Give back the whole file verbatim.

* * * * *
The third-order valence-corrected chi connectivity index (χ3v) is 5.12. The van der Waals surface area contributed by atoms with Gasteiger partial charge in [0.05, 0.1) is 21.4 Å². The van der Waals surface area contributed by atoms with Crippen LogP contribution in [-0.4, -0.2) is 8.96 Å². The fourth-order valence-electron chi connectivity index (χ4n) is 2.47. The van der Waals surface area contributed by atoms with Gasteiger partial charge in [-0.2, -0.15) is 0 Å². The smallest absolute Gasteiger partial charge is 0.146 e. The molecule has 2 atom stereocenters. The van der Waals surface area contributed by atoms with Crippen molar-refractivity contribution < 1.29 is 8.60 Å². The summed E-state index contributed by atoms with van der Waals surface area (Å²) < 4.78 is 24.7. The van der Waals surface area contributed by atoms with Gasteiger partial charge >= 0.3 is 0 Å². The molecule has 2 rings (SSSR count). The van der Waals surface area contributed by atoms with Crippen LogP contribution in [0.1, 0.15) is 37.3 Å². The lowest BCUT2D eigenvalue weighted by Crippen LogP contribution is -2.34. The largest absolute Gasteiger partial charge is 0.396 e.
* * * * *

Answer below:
The third-order valence-corrected chi connectivity index (χ3v) is 5.12. The van der Waals surface area contributed by atoms with Gasteiger partial charge in [0.05, 0.1) is 21.4 Å². The van der Waals surface area contributed by atoms with Crippen LogP contribution in [-0.4, -0.2) is 8.96 Å². The fourth-order valence-electron chi connectivity index (χ4n) is 2.47. The van der Waals surface area contributed by atoms with Gasteiger partial charge in [-0.2, -0.15) is 0 Å². The smallest absolute Gasteiger partial charge is 0.146 e. The molecule has 2 atom stereocenters. The van der Waals surface area contributed by atoms with Crippen molar-refractivity contribution < 1.29 is 8.60 Å². The summed E-state index contributed by atoms with van der Waals surface area (Å²) < 4.78 is 24.7. The van der Waals surface area contributed by atoms with Gasteiger partial charge >= 0.3 is 0 Å². The molecule has 2 rings (SSSR count). The van der Waals surface area contributed by atoms with Crippen LogP contribution in [0.1, 0.15) is 37.3 Å². The lowest BCUT2D eigenvalue weighted by Crippen LogP contribution is -2.34. The largest absolute Gasteiger partial charge is 0.396 e.